In recent years, the EU has turned a blind eye to the plight of the Palestinian people. Moral courage is required to stand up and call for a ceasefire in Gaza, writes Sinn Féin MEP for Midlands–North-West, Chris MacManus.
Since its foundation, the European Union – and previous iterations – has been, at its core, a peace project, brought about by a determination to ensure the powers of western Europe would not repeat the horrors of the two world wars. After the fall of the Berlin Wall this project expanded eastward, thus spreading the values of peace and reconciliation. Values we understand on the island of Ireland.
As it grew, the EU has spent the better part of the last three decades positioning itself as a geopolitical player, albeit with limited success. That said, the economic strength of the bloc meant it would be heard, at the very least.
However, built on that ethos of peace brokerage, the position of the EU institutions has been – and should always be – to push for dialogue and conflict resolution wherever conflicts brew within and beyond its own boundaries. Unfortunately, in the case of the recent conflict in Gaza, the EU has failed to hold such a stance.
The EU ought to strive to maintain an impartial diplomatic balance, fostering relationships with both Israel and Palestine. The challenge lies in mediating without alienating either side, as tensions often escalate, making it challenging to find common ground.
Thus far, the European Commission has failed spectacularly in this. Ursula von der Leyen, the EU Commission President, took a sledgehammer to the EU’s credibility when she met with Benjamin Netanyahu and effectively provided him with what can be interpreted as unconditional support for Israel’s attack on Gaza, amounting to what the UN considers “a blatant violation of international law and constitute war crimes under international humanitarian law”.
The projection of an Israeli flag, at her behest, onto the Berlaymont building in Brussels further undermined any slim possibility of the EU being considered impartial arbiters of peace. How could the EU ever imagine bringing both sides of the conflict to the table for peace talks in the wake of such bias?
Von der Leyen said she spoke for the peoples of Europe yet had no authority to do so. Such actions are a clear reminder why EU foreign policy can only be made with unanimity. It is up to the sovereign governments of the European Union to come to an agreement on the foreign policy of the bloc. It is not, nor should it ever be, the prerogative of a European Commission official on a solo run.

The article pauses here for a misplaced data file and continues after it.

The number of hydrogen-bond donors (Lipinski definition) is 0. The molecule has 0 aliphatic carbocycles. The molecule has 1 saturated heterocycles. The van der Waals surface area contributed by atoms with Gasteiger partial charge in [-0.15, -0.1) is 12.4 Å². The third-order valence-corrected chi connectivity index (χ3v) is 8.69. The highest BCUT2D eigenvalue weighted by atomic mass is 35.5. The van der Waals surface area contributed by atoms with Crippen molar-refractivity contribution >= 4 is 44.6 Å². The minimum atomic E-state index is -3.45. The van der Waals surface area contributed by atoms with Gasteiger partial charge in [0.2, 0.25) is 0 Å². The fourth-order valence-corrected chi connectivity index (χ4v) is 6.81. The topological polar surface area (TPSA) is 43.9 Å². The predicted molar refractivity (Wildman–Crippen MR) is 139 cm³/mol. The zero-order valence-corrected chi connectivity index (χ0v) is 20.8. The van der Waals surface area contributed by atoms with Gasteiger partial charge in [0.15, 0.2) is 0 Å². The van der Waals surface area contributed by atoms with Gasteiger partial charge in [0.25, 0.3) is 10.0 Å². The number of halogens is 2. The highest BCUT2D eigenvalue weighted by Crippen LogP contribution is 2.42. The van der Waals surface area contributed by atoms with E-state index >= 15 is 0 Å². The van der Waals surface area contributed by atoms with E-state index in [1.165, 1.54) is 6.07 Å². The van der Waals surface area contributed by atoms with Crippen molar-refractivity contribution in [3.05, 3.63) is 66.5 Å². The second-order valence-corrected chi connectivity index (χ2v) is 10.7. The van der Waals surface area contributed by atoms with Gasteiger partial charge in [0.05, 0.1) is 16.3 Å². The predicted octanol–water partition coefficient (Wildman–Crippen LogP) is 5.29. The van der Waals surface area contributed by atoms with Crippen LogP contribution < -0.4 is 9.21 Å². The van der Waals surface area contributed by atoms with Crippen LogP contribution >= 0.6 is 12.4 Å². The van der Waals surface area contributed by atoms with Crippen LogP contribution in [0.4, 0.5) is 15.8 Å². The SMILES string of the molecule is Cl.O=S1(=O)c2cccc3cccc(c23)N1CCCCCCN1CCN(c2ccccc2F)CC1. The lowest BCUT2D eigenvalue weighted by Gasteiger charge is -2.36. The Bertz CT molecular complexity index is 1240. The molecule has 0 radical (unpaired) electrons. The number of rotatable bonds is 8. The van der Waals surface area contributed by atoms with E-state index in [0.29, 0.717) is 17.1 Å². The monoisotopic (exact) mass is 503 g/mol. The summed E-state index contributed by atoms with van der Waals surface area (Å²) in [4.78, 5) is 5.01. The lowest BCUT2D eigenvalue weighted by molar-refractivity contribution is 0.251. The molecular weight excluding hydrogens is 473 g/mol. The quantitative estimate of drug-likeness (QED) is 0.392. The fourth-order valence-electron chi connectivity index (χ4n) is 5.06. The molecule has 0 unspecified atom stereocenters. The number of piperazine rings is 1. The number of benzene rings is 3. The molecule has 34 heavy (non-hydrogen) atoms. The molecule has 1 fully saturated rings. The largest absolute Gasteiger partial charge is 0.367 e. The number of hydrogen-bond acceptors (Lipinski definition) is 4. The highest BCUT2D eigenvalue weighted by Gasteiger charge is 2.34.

“Ursula von der Leyen, the EU Commission President, took a sledgehammer to the EUs credibility when she met with Benjamin Netanyahu…”
Chris MacManus MEP
We must all agree that there is no justification for the killing of civilians by anyone. All acts of violence must end immediately. International law must be respected and enforced. We should all be able to say that the violence we have witnessed since 7 October 2023 is unacceptable.
Though if the EU is to regain any credibility and play a positive role in bringing about a ceasefire, it must also accept that the violent and unacceptable Hamas attacks on 7 October did not happen in a vacuum, as the UN Secretary General has rightly pointed out. For years Palestinian communities across the West Bank and Gaza have been under a state of siege by a racist, apartheid regime. That situation makes conditions impossible for a functioning healthy democracy and society in Palestine, and there is no willingness by Israel to change that.
It is clear to me, that decisive international intervention is needed. The reality, however, is that von der Leyen has severely damaged any chances of the EU playing any proactive and constructive role in any such intervention.
The challenge for the EU now, and for the Commission in particular, is that it must accept, acknowledge, and articulate that if to enter a phase of conflict resolution, there needs to an immediate ceasefire. That ceasefire must then be followed by meaningful dialogue to bring about solutions underpinned by UN resolutions.
I believe the EU where possible should be impartial brokers of peace. Bias is ill-advised and will not assist to de-escalate the current situation. Dialogue is key. We have a responsibility to pave the way for an immediate ceasefire and an urgent need to bring all sides to the table for emergency talks.
Given our own history in Ireland, we are in a strong position to offer leadership and help seek resolution. With our history of neutrality and peace brokerage, Irish leaders are well placed to be a voice of reason and encourage the international community to pursue all avenues of peace and reconciliation.
As I have previously asserted, rigorous, impartial international leadership is required. This has been lacking for years as the EU and specifically the European Commission has turned a blind eye to the plight of the Palestinian people.
The shocking truth for all of us is, at the time of writing, neither von der Leyen nor the European Parliament have actually had the moral courage to stand up and call for a ceasefire. Surely that is the most basic of actions to begin a road towards peace.